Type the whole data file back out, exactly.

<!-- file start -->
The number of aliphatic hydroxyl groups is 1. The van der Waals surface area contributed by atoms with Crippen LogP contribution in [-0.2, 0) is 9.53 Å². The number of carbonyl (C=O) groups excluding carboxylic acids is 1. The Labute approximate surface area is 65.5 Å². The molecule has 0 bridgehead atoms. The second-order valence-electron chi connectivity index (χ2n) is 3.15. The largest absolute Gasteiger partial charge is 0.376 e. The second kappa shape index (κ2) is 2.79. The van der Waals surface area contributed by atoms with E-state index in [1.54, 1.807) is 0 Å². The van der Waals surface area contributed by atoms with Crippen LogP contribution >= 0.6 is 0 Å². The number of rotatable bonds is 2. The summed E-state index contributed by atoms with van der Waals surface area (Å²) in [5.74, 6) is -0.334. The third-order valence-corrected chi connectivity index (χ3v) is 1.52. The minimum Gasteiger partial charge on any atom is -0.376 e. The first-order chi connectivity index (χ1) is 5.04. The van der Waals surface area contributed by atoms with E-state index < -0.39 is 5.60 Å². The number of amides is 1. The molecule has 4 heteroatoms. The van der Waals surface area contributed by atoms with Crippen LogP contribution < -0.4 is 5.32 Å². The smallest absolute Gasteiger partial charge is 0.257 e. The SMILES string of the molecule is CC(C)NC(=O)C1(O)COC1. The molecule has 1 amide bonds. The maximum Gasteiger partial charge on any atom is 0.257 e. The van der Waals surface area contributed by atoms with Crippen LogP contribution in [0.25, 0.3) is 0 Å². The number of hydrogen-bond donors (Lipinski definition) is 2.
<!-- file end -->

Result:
The number of aliphatic hydroxyl groups is 1. The van der Waals surface area contributed by atoms with Crippen LogP contribution in [-0.2, 0) is 9.53 Å². The number of carbonyl (C=O) groups excluding carboxylic acids is 1. The Labute approximate surface area is 65.5 Å². The molecule has 0 bridgehead atoms. The second-order valence-electron chi connectivity index (χ2n) is 3.15. The largest absolute Gasteiger partial charge is 0.376 e. The second kappa shape index (κ2) is 2.79. The van der Waals surface area contributed by atoms with E-state index in [1.54, 1.807) is 0 Å². The van der Waals surface area contributed by atoms with Crippen LogP contribution >= 0.6 is 0 Å². The number of rotatable bonds is 2. The summed E-state index contributed by atoms with van der Waals surface area (Å²) in [5.74, 6) is -0.334. The third-order valence-corrected chi connectivity index (χ3v) is 1.52. The minimum Gasteiger partial charge on any atom is -0.376 e. The first-order chi connectivity index (χ1) is 5.04. The van der Waals surface area contributed by atoms with E-state index < -0.39 is 5.60 Å². The number of amides is 1. The molecule has 4 heteroatoms. The van der Waals surface area contributed by atoms with Crippen LogP contribution < -0.4 is 5.32 Å². The smallest absolute Gasteiger partial charge is 0.257 e. The SMILES string of the molecule is CC(C)NC(=O)C1(O)COC1. The molecule has 1 amide bonds. The maximum Gasteiger partial charge on any atom is 0.257 e. The van der Waals surface area contributed by atoms with Crippen LogP contribution in [0.25, 0.3) is 0 Å². The number of hydrogen-bond donors (Lipinski definition) is 2.